The seat was good enough that I got a solid three hours of uninterrupted sleep on this eight-hour flight, although it was far enough away from the window that I had to strain to lean my head on the cabin wall. 32 inches of pitch between seats is relatively generous in standard coach these days, and I felt like I had ample legroom for my 5 foot, 8-inch frame.
Bathrooms were well-stocked with lotion and spray and kept clean.
The economy cabin on the Swiss A330 only has four lavs, and they are all situated in the middle. I mistakenly wandered towards the back of the plane in search of another lav and was surprised to find the galley.
Amenities and IFE
A blanket and pillow were waiting for me at my seat upon boarding, and they were good quality for economy class. The pillow was plush, and the blanket didn’t feel scraggly at all. Some airlines supply amenity kits in economy, but Swiss does not.
But that was not the problem with this flight. The Wi-Fi and inflight entertainment were.
After connecting to the Wi-Fi, I wished I’d worked from the airport instead. Perhaps the most frustrating aspect of Swiss’ Wi-Fi package is that the airline charges per megabyte, and not by time like some other airlines do.
Wi-Fii on Swiss isn’t cheap, either. The most affordable package started at $9 and increased to a whopping $60 for the “best value” package. (A Swiss franc, or CHF, is roughly equivalent to a U.S. dollar.)
I opted for the $60 220 MB package, thinking I’d have enough data to work, check my email, and scroll Twitter. I was unpleasantly surprised to find out I’d maxed out the entire package in less than 12 minutes. Thinking there was a glitch, I bought another Wi-Fi package, this time the second most expensive one at $40. I needed to work, after all. I repeated this twice more with the $20 50 MB package before giving up somewhere over Newfoundland and listening to music for the duration of the flight.
The final bill for less than six hours of barely decent Wi-Fi? $140. After landing, I realized that all of the photos and videos I’d shot in Monrovia had begun uploading to my iCloud once my phone was connected to stable Wi-Fi. Cautionary tale: absolutely do check that you have automatic backup over Wi-Fi disabled if you connect to inflight Internet. While I can’t blame Swiss for my forgetfulness, it’s a case for Wi-Fi on all airlines to be charged by time, not by data. 220 MB for $60 works out to 27 cents per megabyte of data. That’s expensive. Our experience with Swiss Wi-Fi on a previous review flight was also negative.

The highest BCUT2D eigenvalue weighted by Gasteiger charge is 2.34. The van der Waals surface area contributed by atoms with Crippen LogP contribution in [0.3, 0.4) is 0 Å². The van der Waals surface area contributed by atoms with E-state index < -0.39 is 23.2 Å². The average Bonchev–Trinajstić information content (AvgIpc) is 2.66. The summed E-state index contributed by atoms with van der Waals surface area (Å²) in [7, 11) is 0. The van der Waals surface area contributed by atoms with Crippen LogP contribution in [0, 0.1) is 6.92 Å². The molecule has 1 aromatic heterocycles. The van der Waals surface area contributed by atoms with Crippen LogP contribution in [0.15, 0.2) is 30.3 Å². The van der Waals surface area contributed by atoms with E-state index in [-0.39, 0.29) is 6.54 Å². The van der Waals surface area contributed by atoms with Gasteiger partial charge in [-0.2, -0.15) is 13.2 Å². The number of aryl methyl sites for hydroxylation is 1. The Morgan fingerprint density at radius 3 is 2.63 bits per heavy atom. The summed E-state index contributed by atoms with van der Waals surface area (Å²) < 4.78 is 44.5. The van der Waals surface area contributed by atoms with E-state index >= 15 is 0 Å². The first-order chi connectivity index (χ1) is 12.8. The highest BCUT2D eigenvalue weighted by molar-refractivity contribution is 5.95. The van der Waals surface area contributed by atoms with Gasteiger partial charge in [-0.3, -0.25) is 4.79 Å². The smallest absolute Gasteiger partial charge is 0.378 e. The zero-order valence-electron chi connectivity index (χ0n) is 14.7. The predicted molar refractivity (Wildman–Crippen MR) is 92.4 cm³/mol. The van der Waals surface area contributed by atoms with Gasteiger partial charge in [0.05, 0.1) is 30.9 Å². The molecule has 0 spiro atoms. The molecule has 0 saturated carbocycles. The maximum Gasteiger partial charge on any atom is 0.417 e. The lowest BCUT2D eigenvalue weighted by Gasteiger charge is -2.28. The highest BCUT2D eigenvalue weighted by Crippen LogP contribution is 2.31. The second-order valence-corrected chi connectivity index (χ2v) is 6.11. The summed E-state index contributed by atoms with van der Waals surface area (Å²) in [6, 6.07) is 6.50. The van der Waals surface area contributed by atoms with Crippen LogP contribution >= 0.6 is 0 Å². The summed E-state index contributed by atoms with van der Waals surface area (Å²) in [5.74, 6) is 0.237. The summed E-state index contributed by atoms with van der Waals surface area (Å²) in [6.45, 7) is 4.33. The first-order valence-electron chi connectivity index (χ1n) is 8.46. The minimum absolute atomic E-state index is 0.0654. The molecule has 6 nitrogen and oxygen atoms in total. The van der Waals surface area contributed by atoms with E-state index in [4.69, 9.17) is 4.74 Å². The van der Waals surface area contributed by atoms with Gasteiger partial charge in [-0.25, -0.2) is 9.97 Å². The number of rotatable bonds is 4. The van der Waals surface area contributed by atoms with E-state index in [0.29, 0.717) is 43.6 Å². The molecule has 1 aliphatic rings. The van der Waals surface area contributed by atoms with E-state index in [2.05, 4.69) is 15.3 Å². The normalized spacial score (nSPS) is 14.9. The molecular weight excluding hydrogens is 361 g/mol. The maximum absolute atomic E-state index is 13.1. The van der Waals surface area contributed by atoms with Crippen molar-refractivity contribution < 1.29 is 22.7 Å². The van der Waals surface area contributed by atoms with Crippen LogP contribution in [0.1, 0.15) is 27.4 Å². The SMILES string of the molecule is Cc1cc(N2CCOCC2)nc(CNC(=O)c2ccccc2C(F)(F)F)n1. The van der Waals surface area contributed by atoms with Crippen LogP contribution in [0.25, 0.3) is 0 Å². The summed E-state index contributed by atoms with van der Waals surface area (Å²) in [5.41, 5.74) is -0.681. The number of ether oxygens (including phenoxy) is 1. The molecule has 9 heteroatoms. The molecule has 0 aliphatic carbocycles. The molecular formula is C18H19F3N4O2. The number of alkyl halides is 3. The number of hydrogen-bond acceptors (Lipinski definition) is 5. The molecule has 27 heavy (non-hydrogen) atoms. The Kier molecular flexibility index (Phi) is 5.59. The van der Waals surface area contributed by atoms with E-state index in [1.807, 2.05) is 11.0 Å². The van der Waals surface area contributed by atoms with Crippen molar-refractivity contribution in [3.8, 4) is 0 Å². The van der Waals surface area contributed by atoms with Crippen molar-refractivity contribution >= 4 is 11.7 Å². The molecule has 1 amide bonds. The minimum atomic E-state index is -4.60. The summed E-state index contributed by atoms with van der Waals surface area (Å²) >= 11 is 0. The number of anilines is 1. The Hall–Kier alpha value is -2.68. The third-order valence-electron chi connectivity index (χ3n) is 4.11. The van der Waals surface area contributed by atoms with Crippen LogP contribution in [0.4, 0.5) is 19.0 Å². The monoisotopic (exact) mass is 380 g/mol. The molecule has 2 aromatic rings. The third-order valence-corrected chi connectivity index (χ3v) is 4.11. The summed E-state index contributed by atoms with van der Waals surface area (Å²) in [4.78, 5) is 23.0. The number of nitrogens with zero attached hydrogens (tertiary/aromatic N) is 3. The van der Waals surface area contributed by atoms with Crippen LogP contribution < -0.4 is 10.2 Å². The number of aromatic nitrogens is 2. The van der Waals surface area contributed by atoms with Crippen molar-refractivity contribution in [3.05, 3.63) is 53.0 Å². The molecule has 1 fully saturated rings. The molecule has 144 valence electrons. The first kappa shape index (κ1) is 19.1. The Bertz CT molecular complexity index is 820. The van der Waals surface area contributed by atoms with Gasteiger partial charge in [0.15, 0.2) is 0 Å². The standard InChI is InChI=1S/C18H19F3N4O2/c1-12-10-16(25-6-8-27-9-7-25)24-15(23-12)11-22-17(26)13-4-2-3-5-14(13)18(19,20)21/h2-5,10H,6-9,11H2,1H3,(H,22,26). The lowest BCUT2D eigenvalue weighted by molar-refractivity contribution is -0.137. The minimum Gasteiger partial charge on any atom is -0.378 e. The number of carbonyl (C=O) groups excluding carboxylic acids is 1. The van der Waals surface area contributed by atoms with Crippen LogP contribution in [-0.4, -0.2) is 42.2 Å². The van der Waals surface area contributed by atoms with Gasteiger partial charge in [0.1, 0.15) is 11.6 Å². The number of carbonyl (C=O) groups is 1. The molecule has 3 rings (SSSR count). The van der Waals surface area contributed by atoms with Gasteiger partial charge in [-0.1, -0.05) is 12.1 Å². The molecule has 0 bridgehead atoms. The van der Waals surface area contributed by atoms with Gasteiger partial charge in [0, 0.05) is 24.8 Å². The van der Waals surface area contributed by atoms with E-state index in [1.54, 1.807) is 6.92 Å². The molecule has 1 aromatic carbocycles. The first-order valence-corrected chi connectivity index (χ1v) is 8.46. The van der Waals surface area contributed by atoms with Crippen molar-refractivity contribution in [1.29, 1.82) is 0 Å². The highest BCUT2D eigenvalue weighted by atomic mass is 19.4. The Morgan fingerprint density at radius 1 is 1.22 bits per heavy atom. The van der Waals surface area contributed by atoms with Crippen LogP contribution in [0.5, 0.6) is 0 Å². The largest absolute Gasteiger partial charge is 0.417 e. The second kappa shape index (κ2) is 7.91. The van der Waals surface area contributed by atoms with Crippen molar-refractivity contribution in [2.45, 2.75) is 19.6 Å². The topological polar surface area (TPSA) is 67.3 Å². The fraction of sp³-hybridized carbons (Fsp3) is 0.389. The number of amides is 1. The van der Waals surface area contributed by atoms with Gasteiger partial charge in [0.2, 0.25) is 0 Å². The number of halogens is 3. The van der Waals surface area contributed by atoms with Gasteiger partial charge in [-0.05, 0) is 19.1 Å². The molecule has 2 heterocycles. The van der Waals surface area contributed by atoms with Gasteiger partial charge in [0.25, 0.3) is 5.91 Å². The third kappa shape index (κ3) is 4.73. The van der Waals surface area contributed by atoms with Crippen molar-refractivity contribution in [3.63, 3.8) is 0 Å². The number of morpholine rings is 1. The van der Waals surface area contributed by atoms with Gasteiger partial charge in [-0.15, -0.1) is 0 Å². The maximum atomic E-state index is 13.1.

The inflight entertainment (IFE) was another bad point. It was sluggish and barely responsive.
The tailcam didn’t work on the IFE. I tried several times throughout the flight but eventually gave up. The screen’s resolution left a lot to be desired, especially compared to economy class on the Brussels Airlines A330 I had flown earlier that day. I counted well over 100 movies and 81 TV shows, a pretty large number, but the IFE was so sluggish that pulling up movie titles was dishearteningly slow.
The earbuds were cheap-looking and unremarkable. The two-prong design also means that you cannot use your own headphones unless you bring an adapter.
Food and Beverage
Shortly after the seatbelt sign was turned off, flight attendants came through the cabin, handed out cute heart-shaped pretzels and took drink orders.
When I asked for a 7 Up, I appreciated getting the entire can instead of just a cup.
Shortly after, lunch service began, with a classic binary option. Instead of chicken or pasta, it was chicken or fish. My choice, the chicken, came with cheesy mashed potatoes and spinach. I topped lunch off with a complimentary Prosecco.
The food was great (and not just “I’m stuck on an airplane” great) and tasty. For dessert, there was a delicious graham cracker mousse. It was so good that I wanted to ask for a second helping.
An hour and fifty minutes before landing, flight attendants came around and served the pre-landing snack: pizza and ice cream. Just like being back in college! All in all, this was a lot better than your average coach-class plane food.
Friendly, efficient service.
Swiss really shone here. From the captain to the flight attendants, the Swiss crew members were cheerful and stayed happy throughout the flight. On a daytime flight, with most passengers awake, the mood was light and the flight attendants were happy to chat. They were helpful without being overbearing.
Service started approximately five minutes after reaching cruising altitude. The cabin crew worked efficiently, considering this was a full flight too. Shortly before landing, a flight attendant passed around chocolates, which was a nice touch.
Service was excellent and prompt, and the food was great, but I expected that from an airline with the storied heritage Swiss has.
What Swiss really needs to update is its economy hard product. The seat, however comfortable, felt dated compared to other major European airlines. Most of all, the IFE needs a significant refresh. I also felt robbed blind by the exorbitant Wi-Fi costs. And while I did not particularly mind boarding from a bus, it is certainly a competitive disadvantage. I wouldn’t mind flying Swiss long-haul economy again, with two caveats: I would watch my Wi-Fi usage, and try to fly from the Zurich airport, which offers a better ground experience.
Featured image by Victoria Walker/The Points Guy